16. Ah, and here is the crux of the issue: you and I differ on what is referred to as “sources of theology”. I believe in the divine inspiration of scripture and that believing the scriptures is not limiting God, but honoring God at his word. You clearly do not. No wonder we don’t see eye to eye.

      17. I believe I said that you’ve limited God to a 100 a.d. time-frame and since God doesn’t change, then that’s the ideal to which Christianity must exist in. Women’s rights, then, must truly be an evil deception because it’s something God clearly didn’t ordain in Scripture. Since God can’t move beyond 100 a.d. – you’re just stuck and so is He.

      18. Well that’s not just putting words in my mouth, it’s also very offensive. I am all for women’s rights, equal pay, respect and dignity. The New Testament teaches the equality of women very clearly and Jesus modeled it himself. The modern western movements for women’s rights derive from these pre-100 AD writings.

      19. I’m not sure I’m following how that works. I thought the Bible was the authority and the Bible says that women must be silent and can’t be pastors. It doesn’t say that a women’s role is anything like what it is today for our society.

      20. Can you make a great argument as to why the letter that Paul wrote to the Colossians circa 55 a.d. in Greece (I think,) applies as a society in general teaching, the world over, until the end of time while the letter that Paul wrote to the Corinthians about the same time and place were for a specific setting? The difference is?

      21. The things you mentioned from the Corinthian letter refer to organization and order in the church, not society at large. Prescriptions for marriage in Colossians and elsewhere are also addressing a particular area of life (marriage) not society at large. Again, this is a point I’ve made several times over. I’m getting tired of explaining the same thing again and again and I have a wife and kids to go love, serve and lead. Good night!

      22. This conversation did get a little out of hand – usually I’m a bit better at expressing my thoughts – but I guess for everything there’s an exception and this would be it. However, I had hoped that you’d see the larger implications of what you teach – that if you preach on gender roles and say that “only marrieds count” then the single men and women become non-gendered non-persons because so many verses speak nothing to their lives. They (and me) grow up hearing nothing but marriage, marriage, marriage, and can often feel as if God doesn’t care about them or give them the time of day because they’re single, and he must hate them for not getting them hitched. Were the shoe on the other foot, I like to think things would turn out differently, but few are capable of laying down their own authority and power as it corrupts them – not just absolutely, but also spiritually. I know I’m to blame because I haven’t been entirely sensical. I wish you well. Feel free to take over a post or two on my blog and explain it all to me sometime, step by step because I think some of the disconnect is that you’re at an advanced reader level and I’m only at the basics. There are so many missing pieces that I can’t make heads nor tails of the big picture.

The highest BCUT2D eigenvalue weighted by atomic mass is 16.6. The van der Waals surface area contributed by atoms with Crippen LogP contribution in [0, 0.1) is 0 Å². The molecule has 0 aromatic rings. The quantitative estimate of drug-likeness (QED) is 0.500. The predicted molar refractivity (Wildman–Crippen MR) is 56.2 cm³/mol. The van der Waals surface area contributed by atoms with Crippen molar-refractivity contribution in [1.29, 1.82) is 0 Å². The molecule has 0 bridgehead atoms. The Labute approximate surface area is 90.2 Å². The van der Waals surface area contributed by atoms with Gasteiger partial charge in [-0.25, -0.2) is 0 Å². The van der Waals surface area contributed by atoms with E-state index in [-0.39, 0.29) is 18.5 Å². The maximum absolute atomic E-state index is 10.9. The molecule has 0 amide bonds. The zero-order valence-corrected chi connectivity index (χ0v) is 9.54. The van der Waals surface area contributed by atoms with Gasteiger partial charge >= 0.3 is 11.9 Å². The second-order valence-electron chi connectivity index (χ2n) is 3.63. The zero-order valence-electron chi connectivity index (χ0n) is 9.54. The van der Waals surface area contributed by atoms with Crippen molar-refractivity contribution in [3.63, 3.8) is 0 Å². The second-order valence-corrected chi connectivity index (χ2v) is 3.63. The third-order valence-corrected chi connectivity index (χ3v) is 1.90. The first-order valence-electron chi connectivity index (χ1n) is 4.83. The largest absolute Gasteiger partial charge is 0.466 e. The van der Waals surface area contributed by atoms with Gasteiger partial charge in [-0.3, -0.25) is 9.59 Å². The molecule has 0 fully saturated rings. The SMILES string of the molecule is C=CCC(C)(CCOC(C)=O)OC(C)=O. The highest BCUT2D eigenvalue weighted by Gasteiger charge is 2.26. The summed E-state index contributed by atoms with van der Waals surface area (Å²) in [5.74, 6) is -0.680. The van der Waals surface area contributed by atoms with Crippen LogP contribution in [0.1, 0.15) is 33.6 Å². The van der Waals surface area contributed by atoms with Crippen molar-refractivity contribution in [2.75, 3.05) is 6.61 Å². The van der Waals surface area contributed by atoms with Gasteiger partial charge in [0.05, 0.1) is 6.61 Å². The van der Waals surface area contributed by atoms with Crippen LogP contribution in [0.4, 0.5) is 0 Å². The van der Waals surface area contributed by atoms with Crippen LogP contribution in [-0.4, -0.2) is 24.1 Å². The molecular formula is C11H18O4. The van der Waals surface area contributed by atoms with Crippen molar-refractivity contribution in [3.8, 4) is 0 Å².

23. I’m not surprised to hear that you’ve got some personal wounds in this area. You are right in this: that there is an emphasis on married people in most Christian circles and arguably not enough focus on speaking to people who are not married. This however does not change the fact that the scripture which I was speaking about is about marriage. Also, statistically, most people will be married at some point in their life, so it does speak to the majority of people. It is however not correct that the Bible has nothing to say to single people. One of the best examples of that is in the middle of 1 Corinthians, where Paul talks about the greatness of single life, because there is no need to worry about the leadership and cultivation of a marriage or family, and one can be wholly devoted to and submitted to the Lord.
        God loves single people and God loves you.

    2. This may be you opinion but it not one based upon facts; singleness was wide spread during Biblical times and grew especially among those taking religious vows in various church history stages. Apostle Paul addressed it as the ideal state to be in to serve God. No one has half of Jesus that is absurd. You submit to His leadership and direction and by his infilling of love you serve one another. Even slaves can serve their master knowing that they have a Master in heaven that rewards them no matter how much this fallen world abuses and controls people. Jesus wa co-eternal and equal with the Father but served him as a Son out of love and honor. This honor system which is strong in Asia and not very prevalent in America is how the Kingdom of God operates. We are all equal but we each have specific calls and anointing for service and Jesus said if we want to be great in the kingdom of God we must become the servant of all. The greater the leadership abilities the greater one should be serving.